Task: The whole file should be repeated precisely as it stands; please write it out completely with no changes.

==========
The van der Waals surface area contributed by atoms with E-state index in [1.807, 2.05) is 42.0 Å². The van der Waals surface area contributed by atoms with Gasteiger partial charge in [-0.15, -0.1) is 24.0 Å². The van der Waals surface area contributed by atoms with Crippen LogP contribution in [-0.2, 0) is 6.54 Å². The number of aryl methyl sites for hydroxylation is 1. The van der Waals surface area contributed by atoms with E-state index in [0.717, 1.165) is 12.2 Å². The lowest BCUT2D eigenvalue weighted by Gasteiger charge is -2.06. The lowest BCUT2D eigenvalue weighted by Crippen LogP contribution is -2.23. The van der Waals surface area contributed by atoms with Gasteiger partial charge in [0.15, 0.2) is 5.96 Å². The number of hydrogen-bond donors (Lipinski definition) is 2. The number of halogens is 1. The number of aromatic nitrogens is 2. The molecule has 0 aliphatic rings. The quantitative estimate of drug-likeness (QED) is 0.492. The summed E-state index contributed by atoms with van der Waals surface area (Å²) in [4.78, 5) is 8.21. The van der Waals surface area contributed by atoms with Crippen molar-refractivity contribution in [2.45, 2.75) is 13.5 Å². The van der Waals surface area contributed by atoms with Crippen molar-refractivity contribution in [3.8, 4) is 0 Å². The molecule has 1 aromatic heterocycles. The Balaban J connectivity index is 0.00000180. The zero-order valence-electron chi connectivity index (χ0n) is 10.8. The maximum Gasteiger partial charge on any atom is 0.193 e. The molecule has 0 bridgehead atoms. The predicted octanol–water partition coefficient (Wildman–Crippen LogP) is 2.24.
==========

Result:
The van der Waals surface area contributed by atoms with E-state index in [1.807, 2.05) is 42.0 Å². The van der Waals surface area contributed by atoms with Gasteiger partial charge in [-0.15, -0.1) is 24.0 Å². The van der Waals surface area contributed by atoms with Crippen LogP contribution in [-0.2, 0) is 6.54 Å². The number of aryl methyl sites for hydroxylation is 1. The van der Waals surface area contributed by atoms with E-state index in [0.717, 1.165) is 12.2 Å². The lowest BCUT2D eigenvalue weighted by Gasteiger charge is -2.06. The lowest BCUT2D eigenvalue weighted by Crippen LogP contribution is -2.23. The van der Waals surface area contributed by atoms with Gasteiger partial charge in [0.15, 0.2) is 5.96 Å². The number of hydrogen-bond donors (Lipinski definition) is 2. The number of halogens is 1. The number of aromatic nitrogens is 2. The molecule has 0 aliphatic rings. The quantitative estimate of drug-likeness (QED) is 0.492. The summed E-state index contributed by atoms with van der Waals surface area (Å²) in [4.78, 5) is 8.21. The van der Waals surface area contributed by atoms with Crippen molar-refractivity contribution in [2.45, 2.75) is 13.5 Å². The van der Waals surface area contributed by atoms with Crippen molar-refractivity contribution in [3.8, 4) is 0 Å². The molecule has 1 aromatic heterocycles. The Balaban J connectivity index is 0.00000180. The zero-order valence-electron chi connectivity index (χ0n) is 10.8. The maximum Gasteiger partial charge on any atom is 0.193 e. The molecule has 0 bridgehead atoms. The predicted octanol–water partition coefficient (Wildman–Crippen LogP) is 2.24.